It takes a team to create a children’s book. In this case study, the team consisted of an author, an illustrator, and a book designer, all of whom worked collaboratively on the project.
First-time author, Jon Ferry, commissioned me to design his book, Across the Battlefield: A Pawn’s Journey. He wrote, “I am nearing the point where I will be ready to hire the illustrator to do all the internal drawings for the book, as well as a book designer. Would you be available and interested in working with me?”
I replied, “Yes, I am available and definitely interested in helping you.“
Jon selected illustrator Caroline Zina for the project. He hired me to design and art direct the book. As the art director, I coached the author and illustrator through the book design and production process.
The first of many decisions
One of our first decisions was book size. We decided on 7×10 inches—a comfortable size for children aged seven to twelve to hold and read. With these measurements, Caroline’s artwork would be accurate when I placed it in my page design.
Jon requested three versions of the book: a paperback, a hard cover, and an ebook. He decided to use print on demand with IngramSpark and Kindle Direct Publishing (KDP).
Putting the pieces together
Jon and Caroline had in-depth discussions about the scenes on each page. Jon wanted to know how much room Caroline would have for the illustrations, given the text and the chess diagram. I did a very rough layout with Jon’s manuscript and the chess diagrams in place. This answered the questions, “how much room for the artwork?” and “what needs to be adjusted?”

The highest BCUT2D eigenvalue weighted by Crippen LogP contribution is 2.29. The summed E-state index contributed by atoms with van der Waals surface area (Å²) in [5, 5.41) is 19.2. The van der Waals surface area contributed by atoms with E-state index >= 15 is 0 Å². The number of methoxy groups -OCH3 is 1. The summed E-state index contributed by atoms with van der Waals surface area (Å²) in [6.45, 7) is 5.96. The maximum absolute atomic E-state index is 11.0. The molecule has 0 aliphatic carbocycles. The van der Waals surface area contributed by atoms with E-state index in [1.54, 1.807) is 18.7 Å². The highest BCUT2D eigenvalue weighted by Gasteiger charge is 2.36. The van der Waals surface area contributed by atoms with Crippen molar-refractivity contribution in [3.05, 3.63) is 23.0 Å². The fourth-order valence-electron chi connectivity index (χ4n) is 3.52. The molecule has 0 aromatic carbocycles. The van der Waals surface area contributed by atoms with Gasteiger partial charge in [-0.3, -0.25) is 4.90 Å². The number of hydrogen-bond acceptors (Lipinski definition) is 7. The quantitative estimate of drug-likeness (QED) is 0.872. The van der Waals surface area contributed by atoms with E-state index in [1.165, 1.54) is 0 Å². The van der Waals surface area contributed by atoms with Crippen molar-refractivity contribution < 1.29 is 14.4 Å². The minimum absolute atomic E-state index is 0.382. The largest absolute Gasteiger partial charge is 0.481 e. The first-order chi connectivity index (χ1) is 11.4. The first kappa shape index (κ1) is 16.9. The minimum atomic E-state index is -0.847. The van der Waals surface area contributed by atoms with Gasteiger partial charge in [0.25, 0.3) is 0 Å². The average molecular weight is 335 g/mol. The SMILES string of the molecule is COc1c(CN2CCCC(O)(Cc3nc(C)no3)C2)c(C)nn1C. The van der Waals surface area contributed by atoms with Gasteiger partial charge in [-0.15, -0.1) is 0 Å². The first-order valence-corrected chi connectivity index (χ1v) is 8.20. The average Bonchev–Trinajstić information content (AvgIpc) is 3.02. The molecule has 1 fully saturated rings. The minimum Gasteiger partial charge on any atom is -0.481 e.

Each step of the way, Caroline sent rough sketches to Jon and me for critique and direction. Altogether, Caroline did four rounds of sketches—from very rough in black and white to rough sketches in color. Caroline asked how big the chess diagram would be so that she could account for the space it would take up on the page. Each time Caroline sent me sketches, she asked, “Is there anything here that needs to be tweaked?” I appreciated her concern and gave her suggestions. We discussed color, spacing, and placement of characters.
Accommodating the hinge
At one point, when Caroline was almost finished with the cover illustration, we realized we had to adjust the cover to accommodate the hinge—the section of the book between the cover boards and the spine. It’s the part that bends when the book is opened. In order to ensure that no critical parts of her artwork, such as faces, were in the hinge area, I sent her IngramSpark’s template with the dimensions and bleed areas.
The cover illustration was amazing! I enhanced it with typography, starting with the book’s cover title and subtitle. House of Cards and Alverata Irregular fonts were the right combination. The title is on a slight arc. Underneath is an ornamental arrow to separate it from the subtitle. The author’s name is in a red banner. The interiors pages use two typefaces, so the reader would know the difference between the story and the chess explanation.
The final illustrations fit beautifully and are very impressive! There were only a few minor things to fix, such as removing a tree that was too close to the text or moving the characters up, so they were not bumping into the trim. Asking questions and knowing the placement of the text and chess diagram really paid off at this stage.
The team worked together
Our book design journey started in November. There were many questions throughout the process. We scheduled several meetings and sent dozens of emails, working through all the details. We made a good team!
As I write this post, we have finished the layouts. I have helped Jon with setting up the title, uploading the file, and ordering proofs. I acted as a coach, walking him through every step of the process. Now he has learned the process and become familiar with the KDP site.
Jon says in his book description: “Learn the strategies and techniques it takes to win in the game of chess.” I feel that is also good advice to produce a winning book design!